An Art Christmas Carol - The Ghost of Christmas Present
Ebenezer Scrooge saved his soul, and today the challenge is to save all our souls
Ebenezer blinked. Ted Content Guy was gone and a new apparition appeared before his eyes.
A large jolly spirit, laughed in good cheer. The spirit turned his bright eyes on Ebenezer and said in a deep, yet gentle voice, “Touch my garment, Ebenezer, for I am the art ghost of Christmas present, come and see things as they are. . . .”
Ebenezer reached out a trembling hand and touched the ghost’s robe and instantly found them both hurtling through the air, flying above the streets of New York. They flew over the Christmas tree at Rockefeller Center, over Central Park, over the SOHO galleries. Out, out, out….to the lowly suburbs.
They landed in front of a small home. There was a minivan parked in the driveway.
“Where are we?” Ebenezer asked, disgusted.
“We’re in front of a house.”
“How awful this place is spirit! Are you telling me people actually live here? Let’s go back to the city! Why are we here?”
“That is what you must decide.” Answered the spirit.
Ebenezer looked through the window. There was a family there. It was Bob, his assistant. He was talking with his small son, yes, if he strained, Ebenezer could just hear the conversation.
“You see, Tim, this one is by Renoir.” said Bob, who appeared to be showing his son, Tiny Tim, great artworks by past masters.
Bob continued, “The Impressionists experimented with new techniques, they tried different ways of applying color. They wanted to find ways to more accurately express the beauty that they were seeing in the natural landscape. Here, look how beautiful this next one is….”
Bah! Humbug! thought Ebenezer. Beauty? He expected such antiquated concepts from Bob, but he was now infecting the next generation too? What difference did beauty make in a world where success, where money, depended upon feeding the machine algorithm an ever increasing amount of content? Bob should be teaching Tiny Tim how to game the Instagram algorithm! How to make Reels!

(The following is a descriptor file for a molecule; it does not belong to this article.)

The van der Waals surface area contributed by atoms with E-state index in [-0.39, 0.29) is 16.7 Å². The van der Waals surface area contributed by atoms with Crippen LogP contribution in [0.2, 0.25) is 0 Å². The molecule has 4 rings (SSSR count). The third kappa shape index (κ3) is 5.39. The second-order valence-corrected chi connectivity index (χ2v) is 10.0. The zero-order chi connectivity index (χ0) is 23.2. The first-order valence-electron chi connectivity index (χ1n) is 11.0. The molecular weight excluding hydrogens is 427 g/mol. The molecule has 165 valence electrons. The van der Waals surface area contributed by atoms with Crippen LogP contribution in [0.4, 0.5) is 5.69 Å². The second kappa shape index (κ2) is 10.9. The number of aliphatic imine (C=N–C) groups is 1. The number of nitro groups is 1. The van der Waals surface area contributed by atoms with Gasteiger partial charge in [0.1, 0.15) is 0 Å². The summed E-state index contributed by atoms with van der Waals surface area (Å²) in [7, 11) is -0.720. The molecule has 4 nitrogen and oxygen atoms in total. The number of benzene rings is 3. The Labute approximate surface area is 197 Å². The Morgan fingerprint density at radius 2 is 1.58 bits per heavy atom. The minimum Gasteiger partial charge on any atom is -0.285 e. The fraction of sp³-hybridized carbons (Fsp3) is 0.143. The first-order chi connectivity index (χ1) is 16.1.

How could their online content aggregator thrive when there were prudes such as Bob around still espousing things like beauty? Didn’t Bob understand that online attention is all that matters anymore? We live in an “attention economy” now. Really, he would have to sit Bob down and have a talk with him . . .
“Oh Dad! I want to be an artist! I want to paint like the Impressionists! Can I work some more on my painting now?” Tim then went into a fit of coughs.
“Sure Tim! Let me set up your easel.” Bob replied.
Ebenezer suppressed a laugh. Paint like the Impressionists, indeed! Everyone knows the real action these days is in developing memes that can spread quickly across social networks. He thought about the guy who taped a banana to a blank canvas. Now that guy was a visionary! What a concept! That’s something you could sell t-shirts of! You could even sell courses, people could do it with apples, with oranges, there are all kinds of fruit and vegetables you could use to make memes. “Poor Tim”, Ebenezer muttered, “he’ll be doomed to a life of artistic insignificance, no content site or social media algorithm will ever take him seriously.”
The spirit heard Ebenezer’s mutterings and commanded, “Look through the window.”
What Ebenezer saw was astounding. Tim was sitting in front of an easel. His left arm was in some sort of brace and didn’t look very usable. His right arm. However, he could move, but it looked like it caused Tim great effort and pain to take each brush stroke. He coughed nearly continuously. He was obviously a very sick boy.
However, Tim was fighting the pain and was working on a nearly completed painting. Ebenezer’s eyes moved over to the canvas and, for just a moment, he was amazed. There, on the easel, was an exceptionally good copy of Monet’s Water Lily Pond.
“The boy does have talent.” Ebenezer mumbled. "Ghost," said Ebenezer, with a strange wave of emotion, "Will Tim live?"
“That is the future, Ebenezer, and I understand only the present.”
“I must know,” Ebenezer pressed.
"Very well, I see an empty easel" replied the Spirit, "and a brush without an owner. If these shadows remain unaltered by the Future, the boy will die, and his art with him."
Stay Tuned for Part 3, and the conclusion of An Art Christmas Carol in our next newsletter….